Iraq lacks official and accurate opinion polls that would reveal the potential level of voter participation. All current expectations are based on information from unofficial polls that lack accuracy most of the time. According to a survey conducted by the Nas Organization for Cultural and Intellectual Development in Nasiriyah of 200 citizens and published on some news sites, 117 participants confirmed being knowledgeable about the electoral process, while 65 said that they knew nothing about the electoral law. Another unofficial survey — supervised in the same city by the Organization for the Protection and Development of Iraqi Families and based on information gathered from civil society organizations — showed that only 20% to 40% of the inhabitants of Dhi Qar province seriously intended to cast their votes in the upcoming Provincial Council elections.
The current election has seen an upsurge in the number of those boycotting it, who nevertheless agree that they should go to the polling stations and have their names stricken out in order to prevent some entities from appropriating their votes in favor of a specific bloc or coalition. This points to people fearing the election results might be manipulated or falsified.
The tactic of boycotting elections does not seem to go hand in hand with the desire to protect democratic traditions, according to civil activist Aysar Hashem, who said, “Despair has driven some people to hesitate before deciding to participate.” His view about the electoral campaigns of candidates is that “they did not satisfy voter needs, and concentrated on charisma instead of platforms. Even if a voter managed to find a candidate with a good electoral platform, the political equation that prevails in the country and the complexities associated with ruling it render impossible the fulfillment of electoral promises.”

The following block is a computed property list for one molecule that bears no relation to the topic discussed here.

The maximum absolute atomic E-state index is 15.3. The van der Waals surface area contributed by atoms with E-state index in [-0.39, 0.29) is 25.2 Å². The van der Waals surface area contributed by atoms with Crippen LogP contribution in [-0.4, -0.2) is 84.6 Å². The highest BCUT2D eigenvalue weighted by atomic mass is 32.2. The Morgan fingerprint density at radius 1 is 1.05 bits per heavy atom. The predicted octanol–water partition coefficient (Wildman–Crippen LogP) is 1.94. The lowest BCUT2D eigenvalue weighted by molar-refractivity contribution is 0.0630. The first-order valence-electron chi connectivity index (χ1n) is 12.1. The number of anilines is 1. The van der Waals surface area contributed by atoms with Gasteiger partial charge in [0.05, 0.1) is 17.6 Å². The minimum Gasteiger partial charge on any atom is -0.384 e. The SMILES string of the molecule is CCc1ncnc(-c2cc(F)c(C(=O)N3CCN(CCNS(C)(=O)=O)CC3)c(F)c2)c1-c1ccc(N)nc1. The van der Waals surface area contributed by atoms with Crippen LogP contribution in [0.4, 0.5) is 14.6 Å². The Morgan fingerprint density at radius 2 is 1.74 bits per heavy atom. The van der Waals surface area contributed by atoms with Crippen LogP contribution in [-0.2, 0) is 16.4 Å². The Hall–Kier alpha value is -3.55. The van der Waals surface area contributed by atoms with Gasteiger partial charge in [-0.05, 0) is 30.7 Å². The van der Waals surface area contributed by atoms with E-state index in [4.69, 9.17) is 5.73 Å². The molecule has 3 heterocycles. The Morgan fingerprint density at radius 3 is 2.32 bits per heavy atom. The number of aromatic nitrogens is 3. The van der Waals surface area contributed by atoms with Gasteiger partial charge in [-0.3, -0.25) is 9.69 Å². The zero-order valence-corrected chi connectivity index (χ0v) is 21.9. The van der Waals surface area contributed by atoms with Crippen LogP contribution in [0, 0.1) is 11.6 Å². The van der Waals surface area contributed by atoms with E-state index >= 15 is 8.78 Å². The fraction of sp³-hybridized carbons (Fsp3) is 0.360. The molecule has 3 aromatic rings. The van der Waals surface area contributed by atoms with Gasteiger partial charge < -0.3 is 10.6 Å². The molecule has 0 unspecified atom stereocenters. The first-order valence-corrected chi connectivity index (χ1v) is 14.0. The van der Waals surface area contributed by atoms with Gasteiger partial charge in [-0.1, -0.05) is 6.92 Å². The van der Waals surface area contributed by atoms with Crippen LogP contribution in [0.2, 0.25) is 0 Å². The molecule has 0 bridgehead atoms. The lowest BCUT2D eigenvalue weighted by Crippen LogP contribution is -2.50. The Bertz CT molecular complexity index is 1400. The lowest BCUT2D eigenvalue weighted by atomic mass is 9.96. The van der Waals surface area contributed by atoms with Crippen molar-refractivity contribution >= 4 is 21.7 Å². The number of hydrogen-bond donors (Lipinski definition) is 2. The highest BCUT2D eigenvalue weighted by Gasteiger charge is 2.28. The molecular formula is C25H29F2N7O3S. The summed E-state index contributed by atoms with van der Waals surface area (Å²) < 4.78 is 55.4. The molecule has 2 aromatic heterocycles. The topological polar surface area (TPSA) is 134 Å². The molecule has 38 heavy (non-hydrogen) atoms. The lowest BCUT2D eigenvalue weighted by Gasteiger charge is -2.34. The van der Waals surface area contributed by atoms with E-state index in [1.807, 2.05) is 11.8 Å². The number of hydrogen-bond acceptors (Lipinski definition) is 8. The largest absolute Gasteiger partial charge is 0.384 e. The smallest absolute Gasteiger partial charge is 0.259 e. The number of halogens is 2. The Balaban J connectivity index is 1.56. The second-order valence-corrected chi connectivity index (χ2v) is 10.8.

A total of 265 political entities are competing for 117 seats in all provinces. Polling stations are expected to open on the morning of April 20 so that Iraqis may be given a chance to elect governments for their provinces, which still suffer from a severe lack of services despite budgets being allocated for the development of provinces that are not part of autonomous regions.
The 2012 Ministry of Planning statistics indicated that less than 60% of projects were actually completed in the provinces that are not part of autonomous regions. Political analyst Ibrahim al-Smeidi described the current elections as “sectarian and partisan elections par excellence, because voter participation will be limited to supporters of parties and clans that have fielded candidates.” Al-Smeidi attributed voter apathy to two factors; first “the frustration felt by the majority of people as a result of the lack of overall political performance,” and “the deterioration of the security situation and the increased violence, which renders people unwilling to sacrifice their lives in the pursuit of change that may not come.”
Al-Smeidi concluded by speculating that voter participation might not exceed 30%, because the middle class bourgeoisie, which contributed in effecting change in past elections, is not expected to contribute to the “purple revolution” this time around.
Bushra Al Mudhafar is a writer and journalist from Baghdad working in both Iraqi and Arab media. After working as a broadcast journalist for an international television station, she now works for a local channel.